One of the fact-parts of the show was the financial and performance speech. We've had a great year and Sogeti Netherlands has grown 18% in 2007, outperforming every other Sogeti and Capgemini SA groupmembers by miles.

Right after closing the show, CEO Jeroen Versteeg took some time to chat with the Young Professionals in Second Life.

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Wednesday, December 19, 2007

More Forecasting on 2008

In my previous post I already did some forecasting on 2008 and 2009 in terms of where the NVE industry is going. Today, Virtual World News (the guys from the VW Conferences) released a survey on the trends for 2008. In this survey some 45 industry leaders participated.

For a good overview of the contents of the 36 page whitepaper visit Fleeep's blog. My general observation is that each of the respondents is very positive about the developments of the industry. 2008 will see explosion this, massive growth that and so on. Since the majority of the respondents are either from MDC's (Metaverse Development Company) or from MSP's (Metaverse Service Provider) this positive view can be expected. I'm not sure it's fully safe to base your investment plan on their opinion.

The Questions

The questionairre is simple, it's not a long list to pick and choose, but 5 open questions which makes it possible for all of us (not among the 45 chosen) to ponder them ourselves. The questions are:

  1. What are your top 3 trend predictions for 2008?

  2. What business goals have you set for 2008?

  3. What challenges do you expect 2008 to bring for the virtual worlds industry?

  4. A number of new platforms are launching in 2008. What are the biggest impacts this will have on the industry?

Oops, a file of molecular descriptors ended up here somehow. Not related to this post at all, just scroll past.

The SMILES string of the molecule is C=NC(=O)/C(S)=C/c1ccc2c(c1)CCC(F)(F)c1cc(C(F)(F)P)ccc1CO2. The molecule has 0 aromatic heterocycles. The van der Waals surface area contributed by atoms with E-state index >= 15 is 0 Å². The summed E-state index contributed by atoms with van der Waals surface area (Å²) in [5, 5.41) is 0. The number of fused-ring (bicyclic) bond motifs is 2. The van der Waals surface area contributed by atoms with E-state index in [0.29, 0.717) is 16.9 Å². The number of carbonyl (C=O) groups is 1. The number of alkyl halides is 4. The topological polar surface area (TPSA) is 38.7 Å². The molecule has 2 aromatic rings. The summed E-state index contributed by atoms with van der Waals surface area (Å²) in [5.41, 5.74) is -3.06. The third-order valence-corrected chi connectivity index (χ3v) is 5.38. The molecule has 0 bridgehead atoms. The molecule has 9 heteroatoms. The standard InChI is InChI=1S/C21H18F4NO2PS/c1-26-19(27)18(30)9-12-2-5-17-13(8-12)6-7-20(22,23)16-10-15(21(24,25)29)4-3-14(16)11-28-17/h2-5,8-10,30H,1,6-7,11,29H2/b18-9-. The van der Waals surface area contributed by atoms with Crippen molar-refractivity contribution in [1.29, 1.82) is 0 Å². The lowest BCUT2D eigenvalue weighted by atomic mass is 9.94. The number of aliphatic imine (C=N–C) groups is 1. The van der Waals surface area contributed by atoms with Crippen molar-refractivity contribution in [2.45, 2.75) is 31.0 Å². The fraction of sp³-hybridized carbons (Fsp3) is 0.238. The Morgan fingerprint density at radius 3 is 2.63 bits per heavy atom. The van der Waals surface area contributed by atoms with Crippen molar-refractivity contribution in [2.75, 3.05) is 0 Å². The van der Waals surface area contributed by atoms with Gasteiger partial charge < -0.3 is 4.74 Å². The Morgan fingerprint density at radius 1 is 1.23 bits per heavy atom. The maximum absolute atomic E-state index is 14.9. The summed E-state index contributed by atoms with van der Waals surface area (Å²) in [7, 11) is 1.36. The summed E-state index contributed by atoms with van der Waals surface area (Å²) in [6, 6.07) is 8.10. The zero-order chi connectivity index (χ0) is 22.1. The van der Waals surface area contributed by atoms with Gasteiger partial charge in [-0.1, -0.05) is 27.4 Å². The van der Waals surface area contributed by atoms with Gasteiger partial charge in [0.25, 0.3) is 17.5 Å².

5. How will the above changes affect your specific segment of the industry in 2008?

The Answers

  1. What are your top 3 trend predictions for 2008?
    At this moment I don't have a clear top 3, I see a number of scenario's and trends emeriging this quarter though, here they are:
  • In 2008 we're going to be disappointed in Virtual Worlds. As I've pointed out a few times in the past weeks on this blog the current setup is it's Dozens of Them (which by the initials DOT is probably heading for another dot-world crash). What I mean by this is that we've seen about a hundred big companies immerse in Second Life, all with pretty much the same content: Information stands, auditorium and some entertainment stuff. While these are created with great skills by the MDC's it's pretty much the same stuff over again. Right now, most of these virtual enterprises are Marketing & Communication department babies and they're going to be disappointed as they don't bring USP's and ROI's. From this angle we have to differentiate between type of immersion, like:
    - mere presence
    - branding
    - crowdsourcing
    - engagement
    and forget about Business Development.
  • As a result of this disappointment, more MDC's will have to cut down capacity like ESC, or bring in different expertise. 2008 will see a slight shift from the current MDC's to more traditional IT companies like Sogeti or Capgemini who have longterm relations with their clients and a proper supply of Business Analysts who know their clients core business and have the ability to translate that core business to IT and VW solutions.